Could the latest U.S. inflation report alter the Fed’s rate-hiking plans?
- Consumer price increases eased in the U.S. during March
- The Fed appears likely to raise interest rates again in May
- Analysts expect U.S. Q1 earnings to decline by 6.8%
On the latest edition of Market Week in Review, Chief Investment Strategist Erik Ristuben and ESG and Active Ownership Analyst Zoe Warganz discussed the U.S. CPI (consumer price index) report from March and whether the latest numbers could impact the chances of a U.S. Federal Reserve (Fed) rate hike in May. They also previewed what to expect during first-quarter earnings season in the U.S.
U.S. headline inflation cools, but prices for services remain high
Warganz and Ristuben kicked off the conversation with a look at the latest U.S. CPI data from March, which was released April 12 by the Labor Department. The report showed that core inflation—which strips out prices from the volatile food and energy sectors—is more problematic than headline inflation, Ristuben said, noting that headline inflation was up just 0.1% on a month-over-month basis. Core inflation, on the other hand, rose 0.4% from February, he said.
Ristuben added that on an annual basis, headline inflation climbed by 5%—the slowest increase since June 2021—while core inflation rose at a 5.6% clip. Both numbers remain well above the U.S. Federal Reserve (Fed)’s target of 2%, he noted.
“One of the key takeaways from this report is that goods—in other words, things—aren’t the source of inflation anymore. Price pressures today are mainly being seen in stickier categories, such as services and shelter,” Ristuben remarked. He said that he anticipates shelter inflation to ease in the coming months, but that inflation in the services sector remains more of a problem. This is due to ongoing wage pressures in the U.S. economy, Ristuben explained, noting that the Atlanta Fed’s wage growth tracker showed that median wages climbed 6.4% in the first three months of the year.
In addition, the services sector has seen strong growth in recent months, he said, noting that the leisure and hospitality sector gained 72,000 jobs in March. “There’s probably a good reason to expect that a lot of recent hiring in this sector is catch-up hiring—in other words, the hiring is coming from businesses that weren’t able to attract as many employees the past few years because all the big firms were on rampant hiring sprees,” Ristuben stated. He said he expects services-sector hiring to gradually begin waning, but added that until that happens, inflation may not move downward much more.
Another Fed rate hike in May appears likely
Next, Warganz asked Ristuben if the latest data on U.S. inflation and jobs could have any impact on potential Fed rate hikes. “I don’t see anything in the latest numbers to change my expectation that the Fed will lift borrowing costs again at its next meeting—likely by 25 basis points (bps),” Ristuben replied. He noted that minutes from the Fed’s March 21-22 policy meeting—which concluded with a 25-bps rate increase—also showed that the central bank remains strongly committed to taming inflation.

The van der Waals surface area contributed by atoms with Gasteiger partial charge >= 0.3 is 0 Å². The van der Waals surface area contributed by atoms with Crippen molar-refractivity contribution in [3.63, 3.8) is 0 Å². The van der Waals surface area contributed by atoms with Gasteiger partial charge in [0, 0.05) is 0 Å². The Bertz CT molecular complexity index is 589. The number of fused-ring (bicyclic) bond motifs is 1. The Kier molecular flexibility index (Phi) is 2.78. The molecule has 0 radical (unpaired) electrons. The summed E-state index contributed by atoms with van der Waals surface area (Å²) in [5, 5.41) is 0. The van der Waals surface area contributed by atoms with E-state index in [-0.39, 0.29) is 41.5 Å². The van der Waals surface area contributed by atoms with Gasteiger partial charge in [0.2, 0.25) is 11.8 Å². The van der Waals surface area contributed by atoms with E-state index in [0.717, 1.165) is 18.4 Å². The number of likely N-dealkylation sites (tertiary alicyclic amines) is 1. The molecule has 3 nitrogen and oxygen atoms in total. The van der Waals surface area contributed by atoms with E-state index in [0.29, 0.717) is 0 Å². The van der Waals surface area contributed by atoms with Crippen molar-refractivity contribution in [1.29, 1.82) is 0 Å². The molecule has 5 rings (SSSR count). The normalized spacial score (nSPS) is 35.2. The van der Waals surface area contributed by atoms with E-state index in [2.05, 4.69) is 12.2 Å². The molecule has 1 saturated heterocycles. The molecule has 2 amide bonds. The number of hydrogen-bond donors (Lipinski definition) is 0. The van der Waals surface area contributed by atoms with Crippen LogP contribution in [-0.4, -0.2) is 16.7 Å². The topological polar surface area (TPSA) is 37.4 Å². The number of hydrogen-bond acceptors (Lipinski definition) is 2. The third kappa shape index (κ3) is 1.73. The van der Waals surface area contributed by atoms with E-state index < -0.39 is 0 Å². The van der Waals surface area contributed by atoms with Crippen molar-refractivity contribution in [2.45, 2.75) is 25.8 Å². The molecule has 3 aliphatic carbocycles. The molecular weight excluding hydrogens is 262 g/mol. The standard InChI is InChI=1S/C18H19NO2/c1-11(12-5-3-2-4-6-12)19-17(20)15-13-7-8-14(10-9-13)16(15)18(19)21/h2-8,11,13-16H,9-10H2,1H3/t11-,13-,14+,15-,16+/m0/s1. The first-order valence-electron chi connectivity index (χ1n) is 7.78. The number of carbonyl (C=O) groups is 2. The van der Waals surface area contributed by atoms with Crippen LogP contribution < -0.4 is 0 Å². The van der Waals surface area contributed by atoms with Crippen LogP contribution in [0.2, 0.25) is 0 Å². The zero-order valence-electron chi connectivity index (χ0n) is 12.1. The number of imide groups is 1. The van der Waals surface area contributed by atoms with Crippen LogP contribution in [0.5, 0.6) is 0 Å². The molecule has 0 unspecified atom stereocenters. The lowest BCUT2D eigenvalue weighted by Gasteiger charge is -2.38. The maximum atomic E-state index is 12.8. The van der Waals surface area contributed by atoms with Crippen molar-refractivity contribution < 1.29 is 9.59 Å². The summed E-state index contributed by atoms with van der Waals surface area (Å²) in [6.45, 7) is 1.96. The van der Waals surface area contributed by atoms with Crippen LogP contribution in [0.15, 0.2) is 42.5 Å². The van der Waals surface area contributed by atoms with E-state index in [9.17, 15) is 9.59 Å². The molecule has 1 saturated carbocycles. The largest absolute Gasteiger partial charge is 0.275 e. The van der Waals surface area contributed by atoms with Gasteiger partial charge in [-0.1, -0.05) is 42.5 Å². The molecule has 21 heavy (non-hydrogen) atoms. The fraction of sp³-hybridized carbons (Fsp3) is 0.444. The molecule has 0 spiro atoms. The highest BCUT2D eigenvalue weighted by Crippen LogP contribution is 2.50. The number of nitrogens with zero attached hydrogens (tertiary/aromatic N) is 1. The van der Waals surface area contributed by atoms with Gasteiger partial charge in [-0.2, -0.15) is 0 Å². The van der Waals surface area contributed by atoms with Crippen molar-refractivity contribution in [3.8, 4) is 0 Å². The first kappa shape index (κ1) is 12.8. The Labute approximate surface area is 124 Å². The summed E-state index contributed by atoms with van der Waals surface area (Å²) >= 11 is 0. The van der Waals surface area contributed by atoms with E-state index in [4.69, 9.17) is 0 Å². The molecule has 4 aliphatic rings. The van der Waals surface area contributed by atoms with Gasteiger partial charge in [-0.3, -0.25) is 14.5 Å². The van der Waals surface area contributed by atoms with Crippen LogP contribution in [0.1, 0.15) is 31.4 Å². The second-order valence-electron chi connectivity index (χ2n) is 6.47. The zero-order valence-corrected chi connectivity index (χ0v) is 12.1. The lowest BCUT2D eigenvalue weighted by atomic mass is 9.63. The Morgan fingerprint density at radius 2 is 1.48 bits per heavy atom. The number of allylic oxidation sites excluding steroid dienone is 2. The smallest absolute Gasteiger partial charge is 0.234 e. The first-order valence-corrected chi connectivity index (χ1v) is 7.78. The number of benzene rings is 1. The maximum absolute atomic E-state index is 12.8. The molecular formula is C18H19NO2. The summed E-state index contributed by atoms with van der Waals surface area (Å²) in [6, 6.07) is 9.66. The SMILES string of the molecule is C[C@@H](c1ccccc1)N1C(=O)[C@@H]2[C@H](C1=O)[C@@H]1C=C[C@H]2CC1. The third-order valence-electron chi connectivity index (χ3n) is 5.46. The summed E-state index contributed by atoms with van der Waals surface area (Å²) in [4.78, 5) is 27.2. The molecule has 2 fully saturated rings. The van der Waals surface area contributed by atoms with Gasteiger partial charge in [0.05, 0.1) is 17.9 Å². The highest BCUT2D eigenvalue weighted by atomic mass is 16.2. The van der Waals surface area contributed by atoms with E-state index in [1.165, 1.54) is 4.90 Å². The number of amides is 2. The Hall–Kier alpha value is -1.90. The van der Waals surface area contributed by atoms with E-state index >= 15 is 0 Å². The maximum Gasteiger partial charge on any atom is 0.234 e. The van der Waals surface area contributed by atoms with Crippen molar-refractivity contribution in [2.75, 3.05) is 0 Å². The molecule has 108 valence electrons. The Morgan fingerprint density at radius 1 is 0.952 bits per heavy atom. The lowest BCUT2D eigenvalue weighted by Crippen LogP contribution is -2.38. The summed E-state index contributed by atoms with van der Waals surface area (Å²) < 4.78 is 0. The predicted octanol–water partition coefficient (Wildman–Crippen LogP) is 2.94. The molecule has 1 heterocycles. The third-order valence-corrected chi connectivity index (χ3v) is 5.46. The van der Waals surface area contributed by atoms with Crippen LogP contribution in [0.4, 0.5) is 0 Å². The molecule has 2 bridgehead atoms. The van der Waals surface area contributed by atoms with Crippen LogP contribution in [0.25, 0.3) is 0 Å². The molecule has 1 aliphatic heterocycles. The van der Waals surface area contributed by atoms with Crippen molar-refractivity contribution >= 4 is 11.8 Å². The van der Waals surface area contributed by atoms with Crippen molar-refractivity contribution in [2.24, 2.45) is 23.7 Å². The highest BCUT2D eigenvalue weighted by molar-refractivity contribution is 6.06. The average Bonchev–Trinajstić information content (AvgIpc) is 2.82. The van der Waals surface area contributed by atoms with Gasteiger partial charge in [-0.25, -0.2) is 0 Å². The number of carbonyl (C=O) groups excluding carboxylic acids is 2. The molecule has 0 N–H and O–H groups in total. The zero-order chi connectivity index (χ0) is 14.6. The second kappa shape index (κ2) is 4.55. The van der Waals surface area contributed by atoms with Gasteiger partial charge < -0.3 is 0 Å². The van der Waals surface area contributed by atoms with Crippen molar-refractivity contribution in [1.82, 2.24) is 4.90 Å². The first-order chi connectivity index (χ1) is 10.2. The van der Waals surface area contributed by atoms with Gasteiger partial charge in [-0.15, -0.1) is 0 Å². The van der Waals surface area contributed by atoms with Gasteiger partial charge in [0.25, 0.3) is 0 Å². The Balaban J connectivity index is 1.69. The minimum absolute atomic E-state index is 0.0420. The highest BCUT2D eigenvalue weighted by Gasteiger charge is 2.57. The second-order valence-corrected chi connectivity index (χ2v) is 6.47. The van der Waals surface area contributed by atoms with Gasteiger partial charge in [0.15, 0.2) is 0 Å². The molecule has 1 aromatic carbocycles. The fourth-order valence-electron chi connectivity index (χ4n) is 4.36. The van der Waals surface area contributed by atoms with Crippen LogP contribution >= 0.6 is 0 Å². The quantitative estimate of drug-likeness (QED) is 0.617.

During the meeting, a presentation from Fed staff members was shared with FOMC (Federal Open Market Committee) officials, Ristuben explained. “The staff projected that a U.S. recession will likely begin later this year, due to the mid-March banking crisis,” he said. Critically, despite this forecast, Fed members still voted to lift rates, he noted.
This cements the view that Ristuben has hammered home for much of the past 12 months—that the U.S. central bank views inflation, not a recession, as public enemy number one. “Fed officially have said continuously that persistently high inflation is the greater threat to the U.S. economy—and because of this, they’re willing to subject the economy to a recession if that will help bring inflation under control,” he stated.
Dismal outlook for Q1 earnings season
Warganz and Ristuben wrapped up the segment with a discussion on what to expect during first-quarter U.S. earnings season, which kicks off in mid-April. Ristuben said that analysts are expecting earnings for S&P 500 companies to decline by 6.8% when compared to the first quarter of 2022.
Interestingly enough, at the end of December, analysts were projecting just a -0.3% decline in first-quarter earnings growth, Ristuben said. “As the first quarter of 2023 progressed, however, earnings expectations turned lower and lower—to the point where some analysts are now bracing for an earnings recession,” he remarked.
This sets the stage for what Ristuben expects to be a very interesting earnings season, with investors likely to pay careful attention to whether or not corporate earnings pan out as badly as expected. The results of first-quarter earnings season could provide some clues into the potential path ahead for the stock market in the next few months, he noted.
“At the end of the day, I think corporate earnings are going to be a pretty big issue for investors this year,” Ristuben stated, noting that the earnings season will be in full swing the week of April 17.